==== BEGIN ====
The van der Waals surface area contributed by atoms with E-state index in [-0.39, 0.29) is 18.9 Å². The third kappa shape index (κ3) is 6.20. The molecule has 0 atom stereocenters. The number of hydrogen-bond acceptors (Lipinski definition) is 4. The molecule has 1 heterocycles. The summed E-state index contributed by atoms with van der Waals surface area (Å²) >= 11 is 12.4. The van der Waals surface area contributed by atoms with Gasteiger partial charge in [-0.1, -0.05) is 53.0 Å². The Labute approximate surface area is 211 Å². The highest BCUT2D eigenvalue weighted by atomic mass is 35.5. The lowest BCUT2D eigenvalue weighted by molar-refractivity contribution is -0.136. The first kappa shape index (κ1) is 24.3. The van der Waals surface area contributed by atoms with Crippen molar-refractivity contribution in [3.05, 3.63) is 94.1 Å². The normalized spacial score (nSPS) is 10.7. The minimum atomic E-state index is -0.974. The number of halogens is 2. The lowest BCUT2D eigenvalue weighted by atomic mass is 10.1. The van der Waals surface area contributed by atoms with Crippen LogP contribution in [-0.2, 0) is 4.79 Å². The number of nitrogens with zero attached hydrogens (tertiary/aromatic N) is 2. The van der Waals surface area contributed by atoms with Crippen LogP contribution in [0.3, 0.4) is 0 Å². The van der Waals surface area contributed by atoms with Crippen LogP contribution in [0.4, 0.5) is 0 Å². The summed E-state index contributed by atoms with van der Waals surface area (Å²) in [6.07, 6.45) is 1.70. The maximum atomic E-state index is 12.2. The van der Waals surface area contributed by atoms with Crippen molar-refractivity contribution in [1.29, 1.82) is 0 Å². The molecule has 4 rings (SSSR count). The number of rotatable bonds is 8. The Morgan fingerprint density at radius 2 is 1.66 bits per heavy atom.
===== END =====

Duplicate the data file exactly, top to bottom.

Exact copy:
The van der Waals surface area contributed by atoms with E-state index in [-0.39, 0.29) is 18.9 Å². The third kappa shape index (κ3) is 6.20. The molecule has 0 atom stereocenters. The number of hydrogen-bond acceptors (Lipinski definition) is 4. The molecule has 1 heterocycles. The summed E-state index contributed by atoms with van der Waals surface area (Å²) >= 11 is 12.4. The van der Waals surface area contributed by atoms with Gasteiger partial charge in [-0.1, -0.05) is 53.0 Å². The Labute approximate surface area is 211 Å². The highest BCUT2D eigenvalue weighted by atomic mass is 35.5. The lowest BCUT2D eigenvalue weighted by molar-refractivity contribution is -0.136. The first kappa shape index (κ1) is 24.3. The van der Waals surface area contributed by atoms with Crippen molar-refractivity contribution in [3.05, 3.63) is 94.1 Å². The normalized spacial score (nSPS) is 10.7. The minimum atomic E-state index is -0.974. The number of halogens is 2. The lowest BCUT2D eigenvalue weighted by atomic mass is 10.1. The van der Waals surface area contributed by atoms with Crippen LogP contribution in [-0.2, 0) is 4.79 Å². The number of nitrogens with zero attached hydrogens (tertiary/aromatic N) is 2. The van der Waals surface area contributed by atoms with Crippen LogP contribution in [0.3, 0.4) is 0 Å². The van der Waals surface area contributed by atoms with Crippen LogP contribution in [0.4, 0.5) is 0 Å². The summed E-state index contributed by atoms with van der Waals surface area (Å²) in [6.07, 6.45) is 1.70. The maximum atomic E-state index is 12.2. The van der Waals surface area contributed by atoms with Crippen molar-refractivity contribution in [1.29, 1.82) is 0 Å². The molecule has 4 rings (SSSR count). The number of rotatable bonds is 8. The Morgan fingerprint density at radius 2 is 1.66 bits per heavy atom.